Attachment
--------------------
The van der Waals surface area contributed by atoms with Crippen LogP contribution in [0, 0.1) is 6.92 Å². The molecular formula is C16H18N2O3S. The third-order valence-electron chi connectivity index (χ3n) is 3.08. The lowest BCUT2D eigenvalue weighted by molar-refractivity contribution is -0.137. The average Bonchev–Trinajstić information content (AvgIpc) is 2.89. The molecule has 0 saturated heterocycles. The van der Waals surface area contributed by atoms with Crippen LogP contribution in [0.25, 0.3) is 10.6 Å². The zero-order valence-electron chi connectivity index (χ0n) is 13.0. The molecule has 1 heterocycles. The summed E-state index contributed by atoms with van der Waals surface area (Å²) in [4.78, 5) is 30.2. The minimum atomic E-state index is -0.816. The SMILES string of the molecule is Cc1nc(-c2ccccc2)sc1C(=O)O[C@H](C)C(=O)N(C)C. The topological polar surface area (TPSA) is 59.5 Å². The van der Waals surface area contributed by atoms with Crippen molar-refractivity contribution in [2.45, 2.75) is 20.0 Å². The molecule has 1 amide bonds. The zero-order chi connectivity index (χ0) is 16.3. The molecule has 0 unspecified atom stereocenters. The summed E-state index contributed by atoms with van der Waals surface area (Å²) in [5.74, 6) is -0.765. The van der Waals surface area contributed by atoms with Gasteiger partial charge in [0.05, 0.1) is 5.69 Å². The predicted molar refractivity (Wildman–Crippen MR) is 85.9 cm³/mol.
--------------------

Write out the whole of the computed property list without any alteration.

The van der Waals surface area contributed by atoms with Crippen LogP contribution in [0, 0.1) is 6.92 Å². The molecular formula is C16H18N2O3S. The third-order valence-electron chi connectivity index (χ3n) is 3.08. The lowest BCUT2D eigenvalue weighted by molar-refractivity contribution is -0.137. The average Bonchev–Trinajstić information content (AvgIpc) is 2.89. The molecule has 0 saturated heterocycles. The van der Waals surface area contributed by atoms with Crippen LogP contribution in [0.25, 0.3) is 10.6 Å². The zero-order valence-electron chi connectivity index (χ0n) is 13.0. The molecule has 1 heterocycles. The summed E-state index contributed by atoms with van der Waals surface area (Å²) in [4.78, 5) is 30.2. The minimum atomic E-state index is -0.816. The SMILES string of the molecule is Cc1nc(-c2ccccc2)sc1C(=O)O[C@H](C)C(=O)N(C)C. The topological polar surface area (TPSA) is 59.5 Å². The van der Waals surface area contributed by atoms with Crippen molar-refractivity contribution in [2.45, 2.75) is 20.0 Å². The molecule has 1 amide bonds. The zero-order chi connectivity index (χ0) is 16.3. The molecule has 0 unspecified atom stereocenters. The summed E-state index contributed by atoms with van der Waals surface area (Å²) in [5.74, 6) is -0.765. The van der Waals surface area contributed by atoms with Gasteiger partial charge in [0.05, 0.1) is 5.69 Å². The predicted molar refractivity (Wildman–Crippen MR) is 85.9 cm³/mol.